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Children’s Hearings (Scotland) Act 2011

Part 20 – General

Formal communications

Section 193 – Formal communications

317.This section lists the documents which are “formal communications” for the purposes of the Act. It also provides that such communications must be in writing. Subsection (3) provides that electronic communications will satisfy the requirement that formal communications be made in writing. The electronic communication must be sent by electronic means and capable of being reproduced in legible form. A formal communication sent electronically is treated as being received on the day it is sent.

Forms

Section 194 – Forms

318.This section allows the Scottish Ministers to determine the form of documents produced by virtue of the Act and how these documents will be sent. Subsection (2) provides that such documents may be sent electronically.

Subordinate legislation

Section 195 – Subordinate legislation

319.This section relates to the powers of the Scottish Ministers contained in the Act to make subordinate legislation. It provides for these powers to be exercisable by statutory instrument, and provides standard powers for instruments to include ancillary provisions as the Scottish Ministers think necessary or expedient and to make different provisions for different purposes. Subordinate legislation under this Act is subject to the negative procedure unless specific contrary provision is made in particular sections of the Act (subsection (3)). Subsections (2) and (3) do not apply to an order made under section 206 (commencement orders). This prevents a commencement order, which is made without any Parliamentary procedure, from making incidental, consequential or supplementary provision.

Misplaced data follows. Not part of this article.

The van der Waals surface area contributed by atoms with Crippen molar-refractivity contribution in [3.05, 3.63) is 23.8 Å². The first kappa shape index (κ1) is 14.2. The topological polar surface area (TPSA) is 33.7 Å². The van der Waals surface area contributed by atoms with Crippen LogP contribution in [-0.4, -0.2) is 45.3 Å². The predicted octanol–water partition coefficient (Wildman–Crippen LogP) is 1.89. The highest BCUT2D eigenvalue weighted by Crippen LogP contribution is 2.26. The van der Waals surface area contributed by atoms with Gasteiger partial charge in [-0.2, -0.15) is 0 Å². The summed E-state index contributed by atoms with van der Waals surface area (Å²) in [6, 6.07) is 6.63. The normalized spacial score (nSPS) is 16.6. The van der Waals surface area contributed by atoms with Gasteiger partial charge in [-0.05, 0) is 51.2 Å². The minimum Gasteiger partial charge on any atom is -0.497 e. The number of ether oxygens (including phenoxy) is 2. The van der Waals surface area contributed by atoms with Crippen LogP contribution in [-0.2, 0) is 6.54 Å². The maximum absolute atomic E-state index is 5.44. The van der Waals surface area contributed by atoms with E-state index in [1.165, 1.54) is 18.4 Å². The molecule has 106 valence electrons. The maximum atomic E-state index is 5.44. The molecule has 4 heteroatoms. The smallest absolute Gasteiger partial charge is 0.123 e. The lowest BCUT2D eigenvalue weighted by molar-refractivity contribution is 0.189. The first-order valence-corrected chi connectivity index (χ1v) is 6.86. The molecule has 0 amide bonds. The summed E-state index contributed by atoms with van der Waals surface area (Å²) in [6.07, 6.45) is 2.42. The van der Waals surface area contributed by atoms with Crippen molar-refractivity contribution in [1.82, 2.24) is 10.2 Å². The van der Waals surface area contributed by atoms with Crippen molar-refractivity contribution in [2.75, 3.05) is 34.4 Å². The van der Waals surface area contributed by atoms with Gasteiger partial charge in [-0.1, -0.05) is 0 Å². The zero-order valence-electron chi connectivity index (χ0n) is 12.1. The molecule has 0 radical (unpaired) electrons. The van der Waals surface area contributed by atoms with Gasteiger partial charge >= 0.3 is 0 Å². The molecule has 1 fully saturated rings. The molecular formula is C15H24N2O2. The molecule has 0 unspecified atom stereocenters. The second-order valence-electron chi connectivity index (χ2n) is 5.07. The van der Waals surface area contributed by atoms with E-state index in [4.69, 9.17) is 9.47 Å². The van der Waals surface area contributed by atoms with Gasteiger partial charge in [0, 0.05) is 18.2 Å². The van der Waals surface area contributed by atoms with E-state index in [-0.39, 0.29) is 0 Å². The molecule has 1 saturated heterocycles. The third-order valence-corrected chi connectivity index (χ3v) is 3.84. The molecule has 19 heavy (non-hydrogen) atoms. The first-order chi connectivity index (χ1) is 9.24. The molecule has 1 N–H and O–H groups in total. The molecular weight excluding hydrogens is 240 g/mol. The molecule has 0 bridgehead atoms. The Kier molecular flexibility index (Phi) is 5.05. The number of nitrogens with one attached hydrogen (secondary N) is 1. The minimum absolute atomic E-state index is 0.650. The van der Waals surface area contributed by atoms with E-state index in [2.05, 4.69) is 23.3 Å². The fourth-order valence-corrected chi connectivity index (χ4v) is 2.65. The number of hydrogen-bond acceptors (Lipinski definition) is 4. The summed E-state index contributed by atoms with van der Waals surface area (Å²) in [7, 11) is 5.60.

Section 196 – Negative procedure

320.This section applies where subordinate legislation under the Act is subject to the negative resolution procedure in the Scottish Parliament. Such subordinate legislation is in the form of a statutory instrument which must be laid before the Parliament and is subject to annulment in pursuance of a resolution of parliament. Such instruments are laid as made instruments (not in draft form) and come into force (or remain in force) unless the Parliament annuls them within a period of 40 days from the day that they are laid.

Section 197 – Affirmative procedure

321.This section applies where subordinate legislation under the Act is subject to the affirmative resolution procedure in the Scottish Parliament. Such subordinate legislation is in the form of a statutory instrument which must be laid in draft before the Parliament for approval by resolution. Such instruments may only be made, and then come into force, after the Parliament has approved them.

Section 198 - Super-affirmative procedure

322.This section applies where subordinate legislation under the Act is subject to the super-affirmative resolution procedure in the Scottish Parliament – this applies to some of the powers in sections 10 and 17 only. Such subordinate legislation is in the form of a statutory instrument which must be laid in draft before the Parliament for approval by resolution. Such instruments may only be made, and then come into force, after the Parliament has approved them.